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Back to Obama
posted 24th March 2010
But when it comes to everyday politics, my reflexive responses against corporate power and the lyrics of folk songs exalting “the people” may make me feel good and virtuous, but provide little political guidance. My politics are built on an awareness of both the character of the American public and culture and how our political system works, and, as a result, understanding the necessity for compromise and getting legislation passed that is better than what exists. (A far from inspiring, but for me, a sensible point of view.) I usually tend to be analytic and pragmatic rather than rhetorical or emotional when trying to stake out say, a position on health care. For example, I support single payer health care, which cuts out the avaricious health insurance companies, and has proven to work well in a variety of forms in Western Europe. But for me it was just a fantasy, given the American public's willingness to buy into Republican attacks on it as “socialized medicine.” I even try to tamp down my rage (seeing it as cathartic but futile) against Senators like the sanctimonious opportunist Joe Lieberman, right wing talk show demagogues and hacks like Beck and Hannity, and a Republican Party who seem to have no other commitment but to undermine the Democratic legislative agenda.
This brings me to trying to make sense of Barack Obama's first year in office. Clearly, I have a stake in his success, believing that if he doesn't achieve a modicum of social change - health care, cap and trade, financial regulation - it will be years before the opportunity arises again. I also have admired the self-possessed Obama's intellect, eloquence, literary gifts, and reflective, graceful style. And to be honest, given the racist nature of our past, I root for our first black president to achieve more in office than the white men who preceded him in the last four decades. New Yorker editor Hendrik Hertzberg, a writer who is very sympathetic to the “centred” Obama, echoed some of my positive feelings towards him in his collection of essays 'Obamanos!' (Penguin Press): “The chance to elect a black president…a black president who would also be a progressive president, the most progressive since Lyndon Johnson at his domestic best - might not come around again….” But obviously none of those qualities, including being black, are sufficient to make him a successful politician or President, and should not absolve him from criticism.
Barack Obama was always a pragmatic liberal, and never really committed to a progressive agenda. A year is too short a span to make conclusive judgments on what Obama will accomplish. I also refuse to pillory his every wrong move and lurch rightward, or turn Obama into the symbol and cause of everything that I'm disenchanted with politically. Still, if not a progressive, Obama came into office as an idealistic transformational figure, who was bound to let down many of those who believed in him. And now the attacks on him in blogs and from liberal advocates have begun. It's self-evident that campaigning is not the same as governing - for better or worse, ideals often get modified and even betrayed in the process of getting something done. So despite the large Democratic majorities in the Senate and House, Obama has had to gain votes from moderate Blue Dog Democrats, often from red districts and states, to get legislation passed. Of course, he has also to deal with the threat of the filibuster in the Senate.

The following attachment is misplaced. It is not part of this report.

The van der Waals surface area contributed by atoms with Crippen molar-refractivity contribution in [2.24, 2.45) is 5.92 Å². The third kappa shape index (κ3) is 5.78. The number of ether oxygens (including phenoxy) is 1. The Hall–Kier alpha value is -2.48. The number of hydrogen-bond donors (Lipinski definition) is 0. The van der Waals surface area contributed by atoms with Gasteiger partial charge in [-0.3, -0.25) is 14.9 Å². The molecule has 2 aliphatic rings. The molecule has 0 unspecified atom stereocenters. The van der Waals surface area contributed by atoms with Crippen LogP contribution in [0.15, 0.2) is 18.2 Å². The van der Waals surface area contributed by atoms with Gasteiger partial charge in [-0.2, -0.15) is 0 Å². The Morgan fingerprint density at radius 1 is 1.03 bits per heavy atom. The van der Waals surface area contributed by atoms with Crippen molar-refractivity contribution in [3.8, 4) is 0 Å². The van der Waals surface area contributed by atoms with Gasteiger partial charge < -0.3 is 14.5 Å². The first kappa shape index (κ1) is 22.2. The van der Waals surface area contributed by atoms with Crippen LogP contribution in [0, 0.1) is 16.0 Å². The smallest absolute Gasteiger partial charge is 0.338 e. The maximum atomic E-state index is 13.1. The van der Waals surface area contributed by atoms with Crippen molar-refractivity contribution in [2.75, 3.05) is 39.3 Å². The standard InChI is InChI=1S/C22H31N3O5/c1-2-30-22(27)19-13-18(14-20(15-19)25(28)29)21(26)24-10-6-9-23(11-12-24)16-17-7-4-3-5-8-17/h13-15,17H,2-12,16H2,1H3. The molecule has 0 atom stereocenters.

But has Obama been sufficiently aggressive or committed in pursuit of his own purported ideals? Obama is not in the Harry Truman mode, an everyman politician who gave his political enemies hell. His style is more intellectual and dispassionate - a matter of temperament. And I think there is a wariness of operating as an angry black politician - an image that would play right into racist stereotypes.
Obama has also never surrounded himself with liberal/left advocates like Howard Dean, but with a hardball playing politician like Rahm Emanuel, who knows how to pull all the levers of power in Washington, and whose legislative strategy seemingly starts with compromise as a first principle. So Obama's idealism is constantly tempered, and activist liberals justifiably feel rejected by an administration that spends most of its time courting Olympia Snow and Ben Nelson rather than Bernie Sanders.
I am disappointed with Obama's seeming passivity and risk-adverse decisions on unemployment, bank loan practices, and financial regulation, and a number of other issues. But if I'm now less enthusiastic, I know he's the only game in town, and our only real hope for change. Neither a courageous, outspoken liberal like Dean nor a populist radical like Dennis Kucinich could have been elected President in this political climate. Yes, it feels better when you take principled stands, and do not make too many concessions to your opponents.
But one can't govern
maintaining one's purity, and there is often no simple right decision, and no
way to forget about the political consequences of your choices. So we live with
imperfection, and keep prodding Obama to do better on health care and other
issues, and to remember that some semblance of transformation is a necessity. I
expect nothing transcendent, just something better that survives the daily